Boxes

Stacki enables you to create a box which is a composition of pallets and (optionally) carts. The contents of a box is the entire set of RPMs and configuration scripts that are available to a backend host when it installs.

The default box consists of the stacki and os pallets (and no carts). The os pallet is a stripped down version of CentOS. These two pallets are the minimum pallets required to install a backend host. Backend hosts are assigned the default box automatically.

Different backend hosts can be assigned to different boxes which gives you a great deal of latitude when deciding what software stacks should go on which backend hosts.

A few examples of the utility of boxes:

  • Maintaining different versions of the OS: If you want CentOS 6.6 on one set of backend hosts and CentOS 6.7 on another set of backend hosts. You can download the 6.7 CentOS ISOs, add them to the frontend (with stack add pallet), create a new box with the CentOS 6.7 pallet, then assign backend hosts to the new box.
  • Maintaining updates: Pallets can be created by mirroring any publicly available repo (or subscribed repo if using RHEL). Adding an updates pallet to any box will make the updated RPMs to hosts via yum.
  • Maintaining dev/test/production environments: Again, having created dev, test, and production boxes with the appropriate pallets, assign machines to each of those boxes. Install/reinstall the machines. When you want to promote machines to a new environment, reassign the machine’s box and reinstall.

Create a new box

This example will create a new box that incorporates RHEL 6.7 instead of CentOS 6.7. Then we’ll then assign a machine to the new box.

List boxes:

# stack list box

Which returns:

NAME     OS     PALLETS                   CARTS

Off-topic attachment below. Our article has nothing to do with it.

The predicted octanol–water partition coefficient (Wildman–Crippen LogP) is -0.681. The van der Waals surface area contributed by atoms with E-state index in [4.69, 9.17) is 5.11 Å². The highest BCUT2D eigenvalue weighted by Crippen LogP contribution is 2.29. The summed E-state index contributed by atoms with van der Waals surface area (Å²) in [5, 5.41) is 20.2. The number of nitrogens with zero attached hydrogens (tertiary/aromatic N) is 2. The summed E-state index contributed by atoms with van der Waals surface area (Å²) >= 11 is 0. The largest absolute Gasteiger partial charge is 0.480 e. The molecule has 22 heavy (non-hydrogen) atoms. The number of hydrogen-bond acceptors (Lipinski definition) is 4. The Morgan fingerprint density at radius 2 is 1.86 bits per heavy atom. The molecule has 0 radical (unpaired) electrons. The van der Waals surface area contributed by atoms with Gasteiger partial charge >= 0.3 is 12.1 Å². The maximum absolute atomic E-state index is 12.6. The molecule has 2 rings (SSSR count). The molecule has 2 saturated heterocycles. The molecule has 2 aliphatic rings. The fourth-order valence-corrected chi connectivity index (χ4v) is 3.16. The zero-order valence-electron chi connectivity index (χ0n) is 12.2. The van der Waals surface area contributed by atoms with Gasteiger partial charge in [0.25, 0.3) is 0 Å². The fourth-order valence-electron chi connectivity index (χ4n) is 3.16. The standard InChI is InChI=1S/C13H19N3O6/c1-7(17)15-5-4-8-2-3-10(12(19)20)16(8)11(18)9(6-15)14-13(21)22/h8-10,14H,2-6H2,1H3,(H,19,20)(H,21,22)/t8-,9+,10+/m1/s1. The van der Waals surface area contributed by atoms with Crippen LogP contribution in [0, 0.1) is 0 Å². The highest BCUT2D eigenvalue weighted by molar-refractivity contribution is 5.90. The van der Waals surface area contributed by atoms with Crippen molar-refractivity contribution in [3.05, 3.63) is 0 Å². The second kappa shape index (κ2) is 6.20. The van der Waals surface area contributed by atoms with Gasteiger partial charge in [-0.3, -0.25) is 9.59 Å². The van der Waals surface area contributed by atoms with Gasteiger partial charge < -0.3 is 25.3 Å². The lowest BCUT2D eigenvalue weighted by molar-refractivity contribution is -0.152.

default: redhat stacki-3.0-6.x CentOS-6.7 -----

In the above output, the default box contains two pallets (stacki_version _3.0-6.x and CentOS version 6.7) and it contains no carts (denoted by -----).

Let’s look at all the available pallets:

# stack list pallet

Which outputs:

NAME    VERSION RELEASE ARCH   OS     BOXES  
os:     6.7     6.x     x86_64 redhat -------
stacki: 3.0     6.x     x86_64 redhat default
CentOS: 6.7     ------- x86_64 redhat default

We see we have CentOS version 6.7 available. Now we’ll add RHEL 6.7 to the list of available pallets:

# stack add pallet rhel-server-6.7-x86_64-dvd.iso

And now the output of stack list pallet shows:

NAME    VERSION RELEASE ARCH   OS     BOXES  
os:     6.7     6.x     x86_64 redhat -------
stacki: 3.0     6.x     x86_64 redhat default
CentOS: 6.7     ------- x86_64 redhat default
RHEL:   6.7     ------- x86_64 redhat -------

The RHEL pallet is not associated with any box.

We’ll add a new box and call it dev:

# stack add box dev

Now stack list box shows the new box dev with no pallets and no carts associated with it:

NAME     OS     PALLETS                   CARTS
default: redhat stacki-3.0-6.x CentOS-6.7 -----
dev:     redhat ------------------------- -----

Let’s associate the RHEL and stacki pallets with the dev box:

# stack enable pallet RHEL box=dev
# stack enable pallet stacki box=dev

And now stack list box shows:

NAME     OS     PALLETS                   CARTS
default: redhat stacki-3.0-6.x CentOS-6.7 -----
dev:     redhat stacki-3.0-6.x RHEL-6.7   -----

We see that the dev box contains the RHEL and stacki pallets.

Now let’s assign a backend host to the dev box. First, let’s look at what the backend hosts are currently set to:

# stack list host
HOST     RACK RANK CPUS APPLIANCE BOX     RUNACTION INSTALLACTION
node203: 0    0    1    frontend  default os        install     
node214: 0    22   2    backend   default os        install    
node213: 0    23   2    backend   default os        install   

We see that backend hosts node213 and node214 are both associated withthe default box.

Let’s associate node214 with the new dev box:

# stack set host box node214 box=dev

Now stack list host shows that node214 is associated with the dev box:

HOST     RACK RANK CPUS APPLIANCE BOX     RUNACTION INSTALLACTION
node203: 0    0    1    frontend  default os        install     
node214: 0    22   2    backend   dev     os        install    
node213: 0    23   2    backend   default os        install   

The next time node214 is installed, it will have the packages from the RHEL pallet (repository) at its disposal rather than the CentOS packages.

Removing a Box

To remove a box, do the following:

Reset the backend nodes to a valid box:

# stack set host box node214 box=default

Remove the box dev and verify it is gone:

# stack remove box dev
# stack list box

Which shows that we only now have the default box defined:

NAME     OS     PALLETS                   CARTS
default: redhat stacki-3.0-6.x CentOS-6.7 -----
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